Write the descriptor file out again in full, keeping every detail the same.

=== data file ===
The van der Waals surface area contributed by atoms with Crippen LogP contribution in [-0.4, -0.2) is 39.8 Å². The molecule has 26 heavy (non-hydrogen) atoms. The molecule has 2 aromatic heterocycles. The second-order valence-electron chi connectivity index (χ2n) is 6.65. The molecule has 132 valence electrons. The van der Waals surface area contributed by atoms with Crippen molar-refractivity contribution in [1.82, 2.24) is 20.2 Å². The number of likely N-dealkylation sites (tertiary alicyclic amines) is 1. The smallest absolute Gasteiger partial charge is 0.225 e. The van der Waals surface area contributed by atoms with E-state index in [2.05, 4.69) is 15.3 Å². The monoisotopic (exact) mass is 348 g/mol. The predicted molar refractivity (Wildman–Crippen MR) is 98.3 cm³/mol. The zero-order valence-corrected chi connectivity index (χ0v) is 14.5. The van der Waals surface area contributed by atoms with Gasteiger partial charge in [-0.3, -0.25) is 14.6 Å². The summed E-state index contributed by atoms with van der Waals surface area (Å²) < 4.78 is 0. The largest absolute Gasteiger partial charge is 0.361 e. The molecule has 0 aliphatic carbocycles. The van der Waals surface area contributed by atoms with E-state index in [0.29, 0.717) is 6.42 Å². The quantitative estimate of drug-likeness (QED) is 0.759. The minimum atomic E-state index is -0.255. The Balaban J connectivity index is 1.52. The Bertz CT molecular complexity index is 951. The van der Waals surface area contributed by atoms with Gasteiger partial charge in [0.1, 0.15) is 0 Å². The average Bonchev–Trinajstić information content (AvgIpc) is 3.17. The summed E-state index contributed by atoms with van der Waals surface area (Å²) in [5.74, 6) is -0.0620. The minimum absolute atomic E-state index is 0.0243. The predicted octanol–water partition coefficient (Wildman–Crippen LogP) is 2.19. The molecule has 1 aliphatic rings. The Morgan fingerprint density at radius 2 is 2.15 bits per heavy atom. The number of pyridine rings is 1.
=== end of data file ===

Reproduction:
The van der Waals surface area contributed by atoms with Crippen LogP contribution in [-0.4, -0.2) is 39.8 Å². The molecule has 26 heavy (non-hydrogen) atoms. The molecule has 2 aromatic heterocycles. The second-order valence-electron chi connectivity index (χ2n) is 6.65. The molecule has 132 valence electrons. The van der Waals surface area contributed by atoms with Crippen molar-refractivity contribution in [1.82, 2.24) is 20.2 Å². The number of likely N-dealkylation sites (tertiary alicyclic amines) is 1. The smallest absolute Gasteiger partial charge is 0.225 e. The van der Waals surface area contributed by atoms with E-state index in [2.05, 4.69) is 15.3 Å². The monoisotopic (exact) mass is 348 g/mol. The predicted molar refractivity (Wildman–Crippen MR) is 98.3 cm³/mol. The zero-order valence-corrected chi connectivity index (χ0v) is 14.5. The van der Waals surface area contributed by atoms with Gasteiger partial charge in [-0.3, -0.25) is 14.6 Å². The summed E-state index contributed by atoms with van der Waals surface area (Å²) < 4.78 is 0. The largest absolute Gasteiger partial charge is 0.361 e. The molecule has 0 aliphatic carbocycles. The van der Waals surface area contributed by atoms with E-state index in [0.29, 0.717) is 6.42 Å². The quantitative estimate of drug-likeness (QED) is 0.759. The minimum atomic E-state index is -0.255. The Balaban J connectivity index is 1.52. The Bertz CT molecular complexity index is 951. The van der Waals surface area contributed by atoms with Gasteiger partial charge in [0.1, 0.15) is 0 Å². The average Bonchev–Trinajstić information content (AvgIpc) is 3.17. The summed E-state index contributed by atoms with van der Waals surface area (Å²) in [5.74, 6) is -0.0620. The minimum absolute atomic E-state index is 0.0243. The predicted octanol–water partition coefficient (Wildman–Crippen LogP) is 2.19. The molecule has 1 aliphatic rings. The Morgan fingerprint density at radius 2 is 2.15 bits per heavy atom. The number of pyridine rings is 1.